Rising sea levels threaten to overwhelm us, but there is still work which can - and must - be done

Around 10 million people each year are currently affected by coastal flooding and this number is likely to triple as more and more people migrate to coastal regions.

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Of all the known unknowns in climate science, the increased risk of coastal flooding brought about by rising sea levels and melting polar ice has proved one of the most intractable

It is also arguably one of the most important issues of the modern era given that in Europe alone some 70 million people live near the coastline where there are economic assets worth between £500bn and £1,000bn.

Around 10 million people each year worldwide are currently affected by coastal flooding. Even without any further rise in sea levels – which is impossible – this number is likely to triple as more and more people migrate to the coastal regions of the world.

Sea level is not a simple problem. For a start, a rise in global sea level is not uniform. It will actually decrease in parts of the world, such as Greenland and Antarctica, where melting ice will change the regional gravitational fields that exert a pull on the surrounding ocean.

Britain and the rest of Europe will see sea-level rises that are about 10 or 20 per cent below the global mean. Tropical regions on the other hand will see the increases well above average, especially in the equatorial Pacific Ocean where some low-lying island states will be inundated by the sea.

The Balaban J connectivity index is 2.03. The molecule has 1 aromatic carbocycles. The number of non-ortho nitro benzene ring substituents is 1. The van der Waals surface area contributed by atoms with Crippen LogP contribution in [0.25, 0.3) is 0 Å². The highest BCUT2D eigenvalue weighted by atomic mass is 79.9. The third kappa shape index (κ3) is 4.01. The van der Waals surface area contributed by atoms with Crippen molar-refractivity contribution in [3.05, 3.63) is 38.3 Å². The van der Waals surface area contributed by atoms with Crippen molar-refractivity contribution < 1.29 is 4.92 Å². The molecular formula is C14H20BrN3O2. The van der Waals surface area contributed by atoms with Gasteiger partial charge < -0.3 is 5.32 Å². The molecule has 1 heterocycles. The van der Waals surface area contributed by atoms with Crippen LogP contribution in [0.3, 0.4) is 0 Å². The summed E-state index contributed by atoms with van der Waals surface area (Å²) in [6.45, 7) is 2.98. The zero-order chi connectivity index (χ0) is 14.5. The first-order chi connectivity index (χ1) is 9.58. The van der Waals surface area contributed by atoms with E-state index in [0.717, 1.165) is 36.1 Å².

The last report of the UN’s Intergovernmental Panel on Climate Change had to use much guesswork to assess how sea levels will change this century. The latest effort by the Ice-2-Sea programme, specifically established for the task, has tried to clarify the many unknowns for the next IPCC report due later this year.

These uncertainties are why the range for mean sea-level rise is so wide, anything from 3.5cm to 36.8cm for the contribution from melting ice. Thermal expansion of the warmer oceans will add about as much again, making the latest predictions of sea-levels slightly more pessimistic than the last IPCC report.

Even if we stop CO2 emissions tomorrow, global sea-level rise caused by melting ice will continue due to the inertia of the world’s climate. But the earlier we begin to curb CO2, the better it will be for our coastlines.

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